Codebreakers and groundbreakers

From 24th October to 4th February, the Fitzwilliam Museum and the Museum of Classical Archaeology are putting on a joint exhibition called Codebreakers and groundbreakers. The exhibition was inspired by the links between linguistics and codebreaking, and the links between Classical linguistics and Bletchley Park. As the Fitz puts it: A pioneering and interdisciplinary exhibition, Codebreakers and... Continue Reading →

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What did the Romans really speak?

I'm very excited to announce that I have a featured article in November's History Today, out on Thursday. The title of my feature is 'Latin Lesson', and it explores the languages of the Roman empire, from its earliest history to the development of the Romance languages. It looks particularly at the Romans' attitudes to other languages,... Continue Reading →

Creating Orthographies for Endangered Languages

It's always nice to receive a new publication in the post! The book Creating Orthographies for Endangered Languages, edited by Mari C. Jones and Damien Mooney, is an edited volume arising in part from Mari's work with the Cambridge Endangered Languages and Cultures Group and its associated Cambridge Conferences on Language Endangerment. I always enjoy conferences which... Continue Reading →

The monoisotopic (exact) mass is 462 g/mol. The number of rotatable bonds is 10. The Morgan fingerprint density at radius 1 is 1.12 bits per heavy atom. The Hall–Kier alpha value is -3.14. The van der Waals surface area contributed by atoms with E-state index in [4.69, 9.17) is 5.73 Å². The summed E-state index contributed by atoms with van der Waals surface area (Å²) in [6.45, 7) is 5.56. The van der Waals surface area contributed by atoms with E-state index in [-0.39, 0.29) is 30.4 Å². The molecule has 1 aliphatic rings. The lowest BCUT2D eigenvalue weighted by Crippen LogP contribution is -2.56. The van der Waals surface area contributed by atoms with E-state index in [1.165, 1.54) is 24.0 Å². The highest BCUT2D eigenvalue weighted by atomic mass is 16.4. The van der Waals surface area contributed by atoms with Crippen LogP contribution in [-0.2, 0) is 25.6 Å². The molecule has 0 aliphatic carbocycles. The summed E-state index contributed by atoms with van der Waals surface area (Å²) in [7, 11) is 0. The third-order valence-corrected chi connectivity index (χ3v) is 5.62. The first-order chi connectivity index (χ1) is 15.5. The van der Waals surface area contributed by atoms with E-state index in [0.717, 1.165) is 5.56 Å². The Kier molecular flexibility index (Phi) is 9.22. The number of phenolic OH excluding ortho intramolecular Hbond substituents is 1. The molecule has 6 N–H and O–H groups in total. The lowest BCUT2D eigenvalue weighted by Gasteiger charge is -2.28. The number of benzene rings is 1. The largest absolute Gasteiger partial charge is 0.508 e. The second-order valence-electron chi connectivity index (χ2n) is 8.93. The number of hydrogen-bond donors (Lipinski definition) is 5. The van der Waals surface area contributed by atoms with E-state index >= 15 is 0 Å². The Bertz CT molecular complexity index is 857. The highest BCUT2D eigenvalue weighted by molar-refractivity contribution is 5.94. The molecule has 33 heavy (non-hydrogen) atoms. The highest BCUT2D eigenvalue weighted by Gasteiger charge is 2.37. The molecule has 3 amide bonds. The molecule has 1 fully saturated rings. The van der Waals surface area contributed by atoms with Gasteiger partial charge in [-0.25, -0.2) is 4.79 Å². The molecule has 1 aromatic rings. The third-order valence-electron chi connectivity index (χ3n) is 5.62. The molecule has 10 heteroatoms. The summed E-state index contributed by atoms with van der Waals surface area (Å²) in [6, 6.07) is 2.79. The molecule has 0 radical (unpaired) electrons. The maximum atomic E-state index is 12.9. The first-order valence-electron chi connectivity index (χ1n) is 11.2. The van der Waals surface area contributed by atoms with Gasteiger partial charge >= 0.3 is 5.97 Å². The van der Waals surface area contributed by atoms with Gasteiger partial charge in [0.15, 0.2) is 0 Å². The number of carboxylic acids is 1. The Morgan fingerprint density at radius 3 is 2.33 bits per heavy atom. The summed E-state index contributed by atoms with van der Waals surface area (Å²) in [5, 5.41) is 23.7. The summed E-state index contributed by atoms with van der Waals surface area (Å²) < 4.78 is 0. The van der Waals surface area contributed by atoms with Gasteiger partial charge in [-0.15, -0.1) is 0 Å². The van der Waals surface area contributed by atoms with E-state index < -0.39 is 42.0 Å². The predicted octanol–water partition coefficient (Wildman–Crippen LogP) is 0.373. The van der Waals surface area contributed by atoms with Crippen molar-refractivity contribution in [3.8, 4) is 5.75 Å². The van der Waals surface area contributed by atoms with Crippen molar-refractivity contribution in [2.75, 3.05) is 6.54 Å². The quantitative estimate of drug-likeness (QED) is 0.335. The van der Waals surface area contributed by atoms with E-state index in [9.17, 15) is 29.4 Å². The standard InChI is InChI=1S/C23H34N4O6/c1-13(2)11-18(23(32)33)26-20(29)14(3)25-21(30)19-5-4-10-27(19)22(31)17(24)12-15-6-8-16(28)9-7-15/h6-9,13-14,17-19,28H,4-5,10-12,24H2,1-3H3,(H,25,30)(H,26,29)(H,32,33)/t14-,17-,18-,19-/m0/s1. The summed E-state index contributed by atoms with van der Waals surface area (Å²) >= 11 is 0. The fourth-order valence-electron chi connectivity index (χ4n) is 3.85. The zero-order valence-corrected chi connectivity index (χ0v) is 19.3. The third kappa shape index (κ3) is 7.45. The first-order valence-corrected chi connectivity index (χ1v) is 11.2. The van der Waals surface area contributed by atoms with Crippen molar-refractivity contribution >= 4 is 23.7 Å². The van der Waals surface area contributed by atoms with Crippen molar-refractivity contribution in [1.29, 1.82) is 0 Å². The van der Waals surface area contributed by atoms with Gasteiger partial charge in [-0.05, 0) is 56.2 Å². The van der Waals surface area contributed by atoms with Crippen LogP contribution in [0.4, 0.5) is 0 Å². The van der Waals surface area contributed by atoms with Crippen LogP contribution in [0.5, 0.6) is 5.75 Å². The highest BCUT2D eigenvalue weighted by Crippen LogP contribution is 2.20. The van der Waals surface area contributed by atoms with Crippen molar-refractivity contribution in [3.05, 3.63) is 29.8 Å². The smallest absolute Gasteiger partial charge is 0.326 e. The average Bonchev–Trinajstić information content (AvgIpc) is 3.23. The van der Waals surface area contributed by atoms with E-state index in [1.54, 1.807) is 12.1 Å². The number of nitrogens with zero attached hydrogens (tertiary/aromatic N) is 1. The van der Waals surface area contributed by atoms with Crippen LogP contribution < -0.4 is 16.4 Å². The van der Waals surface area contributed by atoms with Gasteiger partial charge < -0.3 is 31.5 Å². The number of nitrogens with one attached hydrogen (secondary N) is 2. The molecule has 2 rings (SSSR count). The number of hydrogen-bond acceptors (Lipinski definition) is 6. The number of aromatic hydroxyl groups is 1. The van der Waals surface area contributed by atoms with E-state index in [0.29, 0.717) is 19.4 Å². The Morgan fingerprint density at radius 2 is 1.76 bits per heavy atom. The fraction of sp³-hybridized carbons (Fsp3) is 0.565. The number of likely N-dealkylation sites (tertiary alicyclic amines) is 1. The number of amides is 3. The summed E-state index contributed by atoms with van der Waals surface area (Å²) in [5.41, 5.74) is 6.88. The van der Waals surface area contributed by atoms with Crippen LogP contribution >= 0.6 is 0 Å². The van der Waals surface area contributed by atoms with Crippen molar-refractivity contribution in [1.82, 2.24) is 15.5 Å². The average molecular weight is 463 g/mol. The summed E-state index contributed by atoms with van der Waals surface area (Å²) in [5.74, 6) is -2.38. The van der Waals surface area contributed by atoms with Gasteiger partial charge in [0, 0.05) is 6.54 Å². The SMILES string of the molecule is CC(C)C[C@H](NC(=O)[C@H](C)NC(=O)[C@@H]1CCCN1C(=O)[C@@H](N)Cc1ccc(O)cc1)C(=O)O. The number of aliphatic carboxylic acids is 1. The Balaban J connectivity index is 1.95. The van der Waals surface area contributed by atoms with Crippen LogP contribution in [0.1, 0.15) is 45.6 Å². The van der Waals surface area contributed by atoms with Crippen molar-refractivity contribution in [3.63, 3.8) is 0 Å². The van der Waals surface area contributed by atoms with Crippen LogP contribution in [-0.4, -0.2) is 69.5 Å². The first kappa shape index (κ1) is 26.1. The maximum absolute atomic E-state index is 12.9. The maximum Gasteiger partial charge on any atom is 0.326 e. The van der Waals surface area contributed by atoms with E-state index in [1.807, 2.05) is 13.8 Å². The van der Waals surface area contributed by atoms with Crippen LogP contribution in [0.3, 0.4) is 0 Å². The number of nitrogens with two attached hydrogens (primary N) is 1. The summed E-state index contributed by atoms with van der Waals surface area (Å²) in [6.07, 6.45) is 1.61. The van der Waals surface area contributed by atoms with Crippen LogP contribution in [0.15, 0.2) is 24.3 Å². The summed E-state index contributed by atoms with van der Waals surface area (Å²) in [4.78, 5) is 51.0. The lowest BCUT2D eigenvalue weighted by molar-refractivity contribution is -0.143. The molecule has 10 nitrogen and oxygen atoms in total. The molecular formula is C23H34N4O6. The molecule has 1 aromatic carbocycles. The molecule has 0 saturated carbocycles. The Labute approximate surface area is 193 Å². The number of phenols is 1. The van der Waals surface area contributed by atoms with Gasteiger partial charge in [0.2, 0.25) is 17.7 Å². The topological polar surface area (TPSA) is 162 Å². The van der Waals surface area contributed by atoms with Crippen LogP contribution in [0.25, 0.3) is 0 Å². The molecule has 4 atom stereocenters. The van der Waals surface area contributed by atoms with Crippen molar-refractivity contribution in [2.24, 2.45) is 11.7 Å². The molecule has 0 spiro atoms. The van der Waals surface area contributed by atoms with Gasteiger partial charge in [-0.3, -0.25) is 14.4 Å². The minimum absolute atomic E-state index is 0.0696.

Reitia on the CREWS blog

I'm really pleased that Venetic and the goddess Reitia have been included on the CREWS project blog. Many thanks to Pippa Steele for writing this post, making such good use of my photos (and Anna's delicious cake). As Pippa points out, Venetic gives us lots of important and unparalleled evidence for how people learned to... Continue Reading →

Moving Romans

Around the time of the EU referendum, I wrote a review of Moving Romans: Migration to Rome in the Principate by Laurens E. Tacoma. Ancient migration has been very prominent in my work recently: the Greek in Italy project just hosted a conference on ancient migration and mobility in May this year, and  this book helped... Continue Reading →

Geoff Fest

This weekend we celebrated the retirement of our Professor of Comparative Philology, Geoff Horrocks. I've worked with Geoff for a number of years, during which he's been my second PhD supervisor and a co-investigator on the Greek in Italy project. As the speeches at last night's dinner attested, everyone has their favourite memories of Geoff's... Continue Reading →

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